Last modified on 28 May 2014, at 10:50

Saylor.org's English Composition/Plagiarism and How to Avoid It

In simplest terms, plagiarism is the use of the work of someone else and claiming it to be yours. While this sounds like something you would obviously never do, there are many gray areas where people accidentally plagiarize when they don't mean to. Usually, this occurs when someone forgets to cite a piece of information in a paper that is either a direct quote or a paraphrasing from an author. The most important thing about avoiding plagiarism is that you can never be too safe. When in doubt, cite. When not in doubt, but it's clearly not your own interpretation/analysis, cite. Even if a sentence is largely your analysis of one fact, if you introduce that fact in that same sentence, cite the fact at the end of the sentence.

Unless you have achieved a level of mastery of your subject (likely no one who is pursuing an undergraduate degree), most of the information you use in a paper did not spring forth from your brain with no original source. With the exception of basic facts that are considered "common knowledge", you should cite where you got your facts about mitochondrial DNA, the Hapsburg Empire, symbolism in Emily Dickinson's poetry, Jung's theory of the collective unconscious, or whatever other subject on which you might be writing.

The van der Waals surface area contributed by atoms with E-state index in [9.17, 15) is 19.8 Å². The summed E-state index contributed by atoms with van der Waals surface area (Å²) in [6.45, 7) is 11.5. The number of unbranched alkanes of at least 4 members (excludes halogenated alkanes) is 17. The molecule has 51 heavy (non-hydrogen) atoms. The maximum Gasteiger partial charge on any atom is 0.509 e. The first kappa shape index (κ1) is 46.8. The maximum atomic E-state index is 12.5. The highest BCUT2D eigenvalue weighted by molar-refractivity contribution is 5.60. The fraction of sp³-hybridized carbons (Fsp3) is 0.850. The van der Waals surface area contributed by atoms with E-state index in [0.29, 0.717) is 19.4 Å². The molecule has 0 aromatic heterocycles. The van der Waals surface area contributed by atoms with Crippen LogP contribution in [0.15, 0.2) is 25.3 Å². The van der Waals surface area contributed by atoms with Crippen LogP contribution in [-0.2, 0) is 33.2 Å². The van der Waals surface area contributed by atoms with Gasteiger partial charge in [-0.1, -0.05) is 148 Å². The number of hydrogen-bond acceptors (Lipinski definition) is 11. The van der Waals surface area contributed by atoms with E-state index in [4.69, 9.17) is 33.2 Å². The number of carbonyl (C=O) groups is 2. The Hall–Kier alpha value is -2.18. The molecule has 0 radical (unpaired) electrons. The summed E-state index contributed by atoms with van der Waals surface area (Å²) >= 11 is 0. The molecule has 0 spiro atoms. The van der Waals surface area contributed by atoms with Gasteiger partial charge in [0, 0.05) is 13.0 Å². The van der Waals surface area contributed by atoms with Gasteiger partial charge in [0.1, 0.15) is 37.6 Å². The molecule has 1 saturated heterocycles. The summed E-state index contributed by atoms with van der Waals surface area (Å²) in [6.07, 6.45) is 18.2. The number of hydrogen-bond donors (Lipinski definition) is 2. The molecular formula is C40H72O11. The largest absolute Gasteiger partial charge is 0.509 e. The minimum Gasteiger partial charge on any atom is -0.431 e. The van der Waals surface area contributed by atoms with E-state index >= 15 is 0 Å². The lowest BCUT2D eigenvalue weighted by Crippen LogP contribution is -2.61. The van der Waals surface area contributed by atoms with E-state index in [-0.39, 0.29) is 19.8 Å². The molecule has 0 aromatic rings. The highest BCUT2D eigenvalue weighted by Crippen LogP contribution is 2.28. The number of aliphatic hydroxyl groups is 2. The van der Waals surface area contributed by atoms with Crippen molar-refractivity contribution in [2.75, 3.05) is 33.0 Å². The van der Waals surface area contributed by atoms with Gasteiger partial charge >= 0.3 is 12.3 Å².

It is also important to be aware of self-plagiarism. That is, you shouldn't lift whole paragraphs from one paper you wrote into another, without citing yourself (after first asking your professor if this is an acceptable practice for the assignment).

Plagiarism is one of the most serious violations of academic or professional integrity a person can make. Those who plagiarize are often caught (it's hard to fool professors who have read widely across their respective fields) and the penalties are severe and last a lot longer than merely receiving an 'F' grade. Plagiarism is not a crime per se, but it can lead to possible accusations of copyright violation which is a crime.